Some of the limitations of EHR are entering data into an EHR requires Clinicians to spend a lot of time doing so. As a result, Clinicians are putting too much time into this cumbersome process rather than helping more patients. Most of the time, electronic records are not shared across EHRs. This means the heavy process of inputting data is usually repeated whenever a patient is transfers to a different facility. EHRs are at risk of cyber-attacks which may have exposed patient names and personal details, such as their address and medical history.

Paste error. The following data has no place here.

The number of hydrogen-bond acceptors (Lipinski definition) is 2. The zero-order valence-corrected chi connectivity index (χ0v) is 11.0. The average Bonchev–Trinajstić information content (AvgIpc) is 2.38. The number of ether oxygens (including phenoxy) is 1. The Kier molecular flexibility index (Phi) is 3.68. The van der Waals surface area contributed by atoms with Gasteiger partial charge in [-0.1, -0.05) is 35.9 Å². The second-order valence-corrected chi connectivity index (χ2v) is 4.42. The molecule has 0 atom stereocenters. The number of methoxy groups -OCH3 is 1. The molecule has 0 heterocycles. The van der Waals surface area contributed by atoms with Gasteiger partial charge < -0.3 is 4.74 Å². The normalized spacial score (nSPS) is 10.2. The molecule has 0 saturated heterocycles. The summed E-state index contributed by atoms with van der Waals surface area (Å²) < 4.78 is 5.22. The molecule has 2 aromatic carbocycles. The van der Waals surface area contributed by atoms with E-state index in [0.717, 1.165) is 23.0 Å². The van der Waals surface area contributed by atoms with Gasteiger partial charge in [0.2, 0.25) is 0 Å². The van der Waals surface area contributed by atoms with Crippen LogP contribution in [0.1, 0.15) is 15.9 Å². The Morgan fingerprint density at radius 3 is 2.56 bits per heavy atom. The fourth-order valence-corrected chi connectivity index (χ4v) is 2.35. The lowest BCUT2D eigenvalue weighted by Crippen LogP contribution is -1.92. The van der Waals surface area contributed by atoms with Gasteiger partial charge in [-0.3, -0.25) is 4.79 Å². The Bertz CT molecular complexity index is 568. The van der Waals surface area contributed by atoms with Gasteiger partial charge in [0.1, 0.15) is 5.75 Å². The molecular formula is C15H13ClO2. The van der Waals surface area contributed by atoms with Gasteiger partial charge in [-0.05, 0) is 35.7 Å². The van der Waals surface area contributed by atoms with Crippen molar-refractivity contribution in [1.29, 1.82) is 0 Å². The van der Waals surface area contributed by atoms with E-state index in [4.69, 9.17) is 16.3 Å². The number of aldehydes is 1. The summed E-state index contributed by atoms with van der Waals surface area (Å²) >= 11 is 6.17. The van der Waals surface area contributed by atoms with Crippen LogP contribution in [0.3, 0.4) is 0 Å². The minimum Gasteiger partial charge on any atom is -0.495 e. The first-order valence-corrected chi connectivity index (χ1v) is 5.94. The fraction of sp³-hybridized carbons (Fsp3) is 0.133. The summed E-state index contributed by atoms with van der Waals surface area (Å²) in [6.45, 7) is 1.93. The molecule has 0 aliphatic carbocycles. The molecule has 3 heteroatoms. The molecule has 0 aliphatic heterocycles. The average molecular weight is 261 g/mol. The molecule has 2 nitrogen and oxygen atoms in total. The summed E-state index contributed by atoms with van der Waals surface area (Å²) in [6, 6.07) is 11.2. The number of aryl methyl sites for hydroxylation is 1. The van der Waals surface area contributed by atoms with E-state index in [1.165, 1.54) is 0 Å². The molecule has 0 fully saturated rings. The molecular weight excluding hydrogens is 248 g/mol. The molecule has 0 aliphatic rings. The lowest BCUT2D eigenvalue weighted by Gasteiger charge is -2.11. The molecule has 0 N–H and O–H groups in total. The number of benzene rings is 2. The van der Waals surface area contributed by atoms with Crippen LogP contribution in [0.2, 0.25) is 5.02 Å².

Lakbala P, Dindarloo K. Physicians’ perception and attitude toward electronic medical record. Springerplus. 2014;3:63. Nir Menachemi · Robert G. Brooks, (2005): Reviewing the Benefits and Costs of Electronic Health Records and Associated Patient Safety Technologies. http://citeseerx.ist.psu.edu/viewdoc/download?doi=10.1.1.1058.9135&rep=rep1&type=pdf